I braved the crowds once again at the Centre Pompidou to get into the Herzog retrospective tonight. (See my review of Fata Morgana).
And, as always, I wasn't disappointed. Encounters at the end of the World is familiar because we have seen Herzog go many times before to far off lands to discover the eccentrics who inhabit them. And, even though the outsiders who are the subject of this recent documentary are in Antarctica, like all Herzog's visionaries who, removed from the insanity of the everyday world that clutters the mind and the spirit, they too impart wisdom and understanding of otherwise infathomable phenomena.
Despite the repetitiveness of Herzog's documentaries, I always notice something different, something that seems so obvious, I wonder why I never noticed it before. Tonight I was fascinated by the invisible line trodden by Herzog in his ability to represent the humor in and of his subjects, while granting them the utmost respect and sincerity, and simultaneously inviting his audience to marvel at the subjects' enlightened ability to see a truth about the world that isn't available to the likes of us who obey the routinization of life in ... well, Paris, for example. So, on McMurdo Research Station we meet scientists who stage an "open air concert" on a rooftop in sub-zero temperatures at the South Pole in celebration of the day's esoteric molecular discovery on the ocean floor. Or the adventurer whose one woman show at the talent night sees her zipped up as carry on luggage. And then there is the linguist turned horticulturalist who ends up being a philosopher before Herzog's camera. He tells his story and weaves it with that of the rapid extinction of languages, likening his plight to preserve natural species as akin to his failed doctoral dissertation in linguistics. Herzog interrupts him, "making a long story short" and yet, somehow, we don't feel the intrusion as invasive or violent. And still we are convinced by the linguist's argument. How does Herzog do that?
My favorite moment of Herzog as facilitator of the profundity of other people's stories, and the greatness of their lives, comes when he interviews a man who spent years behind the iron curtain. Asked about his escape, the man is not only speechless, he becomes visibly distressed, agitated and panicked. Herzog's gentle voice reassures him he doesn't have to tell his story if he doesn't want to, and immediately the trauma evaporates. This moment touches me at some deep level, not the man's physical expression of his trauma, but in Herzog's gentle witnessing of it which, in turn, enables the filmmaker to relieve his subject's trauma, to take on its burden. It's a very powerful and deeply moving few seconds in an otherwise light film.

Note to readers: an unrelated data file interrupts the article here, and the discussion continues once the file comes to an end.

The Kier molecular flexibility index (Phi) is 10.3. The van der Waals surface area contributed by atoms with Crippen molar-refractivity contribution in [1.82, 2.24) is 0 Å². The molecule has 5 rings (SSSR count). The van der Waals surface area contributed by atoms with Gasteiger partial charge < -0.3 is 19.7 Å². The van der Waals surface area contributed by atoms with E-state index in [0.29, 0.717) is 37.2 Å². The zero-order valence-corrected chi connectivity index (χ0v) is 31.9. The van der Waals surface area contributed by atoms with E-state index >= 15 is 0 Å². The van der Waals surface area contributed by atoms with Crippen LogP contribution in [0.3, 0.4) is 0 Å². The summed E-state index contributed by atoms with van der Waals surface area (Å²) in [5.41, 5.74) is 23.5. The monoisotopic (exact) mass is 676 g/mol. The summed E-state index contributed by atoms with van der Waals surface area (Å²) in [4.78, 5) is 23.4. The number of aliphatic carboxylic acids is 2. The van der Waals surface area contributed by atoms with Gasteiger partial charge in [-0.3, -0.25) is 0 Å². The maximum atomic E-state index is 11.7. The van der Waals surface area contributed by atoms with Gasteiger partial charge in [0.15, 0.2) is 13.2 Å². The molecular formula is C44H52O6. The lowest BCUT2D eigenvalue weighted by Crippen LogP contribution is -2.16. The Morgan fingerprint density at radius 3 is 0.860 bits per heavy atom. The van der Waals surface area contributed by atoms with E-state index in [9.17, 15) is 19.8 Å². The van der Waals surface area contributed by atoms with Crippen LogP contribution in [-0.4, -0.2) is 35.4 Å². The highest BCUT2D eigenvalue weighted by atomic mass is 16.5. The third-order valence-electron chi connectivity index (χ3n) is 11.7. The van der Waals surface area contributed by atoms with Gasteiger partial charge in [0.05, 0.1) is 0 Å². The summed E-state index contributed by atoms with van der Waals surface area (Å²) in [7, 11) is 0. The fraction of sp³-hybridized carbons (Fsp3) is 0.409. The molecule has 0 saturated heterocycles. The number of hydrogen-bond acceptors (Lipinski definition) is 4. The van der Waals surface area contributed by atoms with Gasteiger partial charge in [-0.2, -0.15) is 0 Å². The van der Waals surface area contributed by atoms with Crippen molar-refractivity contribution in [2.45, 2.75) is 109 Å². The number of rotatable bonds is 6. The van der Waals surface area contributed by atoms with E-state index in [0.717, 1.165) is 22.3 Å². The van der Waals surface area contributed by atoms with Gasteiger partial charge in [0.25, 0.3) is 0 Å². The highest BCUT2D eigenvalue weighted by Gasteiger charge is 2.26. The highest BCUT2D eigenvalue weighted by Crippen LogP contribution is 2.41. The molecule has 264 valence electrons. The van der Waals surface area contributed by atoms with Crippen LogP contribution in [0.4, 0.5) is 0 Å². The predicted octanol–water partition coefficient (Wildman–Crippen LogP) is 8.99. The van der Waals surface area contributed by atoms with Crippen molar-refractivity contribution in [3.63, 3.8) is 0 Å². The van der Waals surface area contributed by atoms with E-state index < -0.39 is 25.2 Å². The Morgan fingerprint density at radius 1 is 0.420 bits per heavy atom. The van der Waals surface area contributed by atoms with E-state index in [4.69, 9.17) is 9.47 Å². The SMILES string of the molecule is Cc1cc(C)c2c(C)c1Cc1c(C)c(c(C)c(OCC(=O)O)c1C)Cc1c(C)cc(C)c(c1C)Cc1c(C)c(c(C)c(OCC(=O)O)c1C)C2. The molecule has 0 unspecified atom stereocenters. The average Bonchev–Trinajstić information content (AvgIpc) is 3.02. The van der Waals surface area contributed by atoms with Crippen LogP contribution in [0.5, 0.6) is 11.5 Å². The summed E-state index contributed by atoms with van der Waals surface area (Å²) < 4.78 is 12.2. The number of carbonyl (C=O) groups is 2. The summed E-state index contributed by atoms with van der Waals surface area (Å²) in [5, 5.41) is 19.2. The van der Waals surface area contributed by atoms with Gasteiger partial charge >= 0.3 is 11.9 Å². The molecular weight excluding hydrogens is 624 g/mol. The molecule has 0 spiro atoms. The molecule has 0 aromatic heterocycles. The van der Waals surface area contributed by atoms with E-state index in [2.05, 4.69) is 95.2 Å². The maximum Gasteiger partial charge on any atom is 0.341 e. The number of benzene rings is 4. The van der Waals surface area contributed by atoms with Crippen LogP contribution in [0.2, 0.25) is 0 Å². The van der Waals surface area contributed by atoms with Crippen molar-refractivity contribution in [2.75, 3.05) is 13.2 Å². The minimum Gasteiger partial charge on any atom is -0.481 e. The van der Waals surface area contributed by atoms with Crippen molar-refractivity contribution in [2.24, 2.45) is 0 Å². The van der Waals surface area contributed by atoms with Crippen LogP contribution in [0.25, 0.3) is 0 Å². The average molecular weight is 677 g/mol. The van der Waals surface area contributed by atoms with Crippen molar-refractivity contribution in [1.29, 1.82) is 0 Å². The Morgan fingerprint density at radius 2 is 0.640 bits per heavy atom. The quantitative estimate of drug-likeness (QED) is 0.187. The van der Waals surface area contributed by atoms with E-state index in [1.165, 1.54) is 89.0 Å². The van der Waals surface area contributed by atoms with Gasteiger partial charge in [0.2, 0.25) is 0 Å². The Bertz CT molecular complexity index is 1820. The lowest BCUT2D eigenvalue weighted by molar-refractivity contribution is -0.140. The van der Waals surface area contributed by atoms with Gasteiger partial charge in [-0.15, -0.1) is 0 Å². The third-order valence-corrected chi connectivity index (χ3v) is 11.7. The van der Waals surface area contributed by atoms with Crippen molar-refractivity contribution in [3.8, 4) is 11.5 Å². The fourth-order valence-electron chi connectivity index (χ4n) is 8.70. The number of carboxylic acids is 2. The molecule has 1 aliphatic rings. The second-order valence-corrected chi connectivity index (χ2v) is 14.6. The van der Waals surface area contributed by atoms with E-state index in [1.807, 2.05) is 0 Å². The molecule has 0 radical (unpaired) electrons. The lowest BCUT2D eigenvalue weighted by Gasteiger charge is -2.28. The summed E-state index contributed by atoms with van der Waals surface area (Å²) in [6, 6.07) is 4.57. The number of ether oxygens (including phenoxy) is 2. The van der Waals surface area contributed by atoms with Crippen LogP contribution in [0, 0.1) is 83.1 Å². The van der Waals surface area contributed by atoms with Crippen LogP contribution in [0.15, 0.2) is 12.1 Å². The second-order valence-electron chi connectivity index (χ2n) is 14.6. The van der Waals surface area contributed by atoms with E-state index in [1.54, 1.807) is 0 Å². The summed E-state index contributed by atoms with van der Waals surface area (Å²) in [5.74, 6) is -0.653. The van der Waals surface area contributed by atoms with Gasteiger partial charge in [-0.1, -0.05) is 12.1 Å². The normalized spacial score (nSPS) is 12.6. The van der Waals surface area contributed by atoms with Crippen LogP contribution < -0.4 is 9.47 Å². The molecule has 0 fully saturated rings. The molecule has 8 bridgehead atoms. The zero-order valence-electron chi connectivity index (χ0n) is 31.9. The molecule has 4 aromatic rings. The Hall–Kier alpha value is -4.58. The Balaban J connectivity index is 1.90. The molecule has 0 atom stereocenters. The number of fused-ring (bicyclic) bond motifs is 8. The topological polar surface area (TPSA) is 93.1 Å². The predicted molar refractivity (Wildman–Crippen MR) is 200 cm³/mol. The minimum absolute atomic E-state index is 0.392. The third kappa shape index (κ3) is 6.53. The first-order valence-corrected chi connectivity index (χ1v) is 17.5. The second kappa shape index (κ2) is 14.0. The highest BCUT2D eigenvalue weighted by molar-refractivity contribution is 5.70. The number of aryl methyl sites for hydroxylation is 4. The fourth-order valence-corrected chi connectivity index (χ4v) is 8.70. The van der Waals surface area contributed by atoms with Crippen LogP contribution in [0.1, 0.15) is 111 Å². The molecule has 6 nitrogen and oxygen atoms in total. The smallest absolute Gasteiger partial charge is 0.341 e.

I haven't mentioned the incredibly natural formations of the ice in Antarctica, I haven't mentioned the breathtaking scenery, the adorable and splendorous animal and plant life in this film. In many ways, encounters with them are more fascinating than are the human kind. Because these animals and natural formation are way beyond our comprehension. Way out of our league. Everything from their behavior, through their physical appearance, their habits, and the sheer magic of their ability to survive in these harsh conditions, none of it is rationalizable. Still that doesn't stop us. There's a wonderful physicist who explains the project of collecting particles that appear in a flash that lasts something like a 100,000,000,000,000,000 of a second. He refers to these particles as so ethereal, ephemeral that they are like spirits, like God. And because we are human, we have to make every attempt to control them! Even though the scientific research and experiments on McMurdo are shown as completely eco-friendly and responsible, it's this attitude that has lead to the film's ultimate message: it's all on the way to extinction, including us!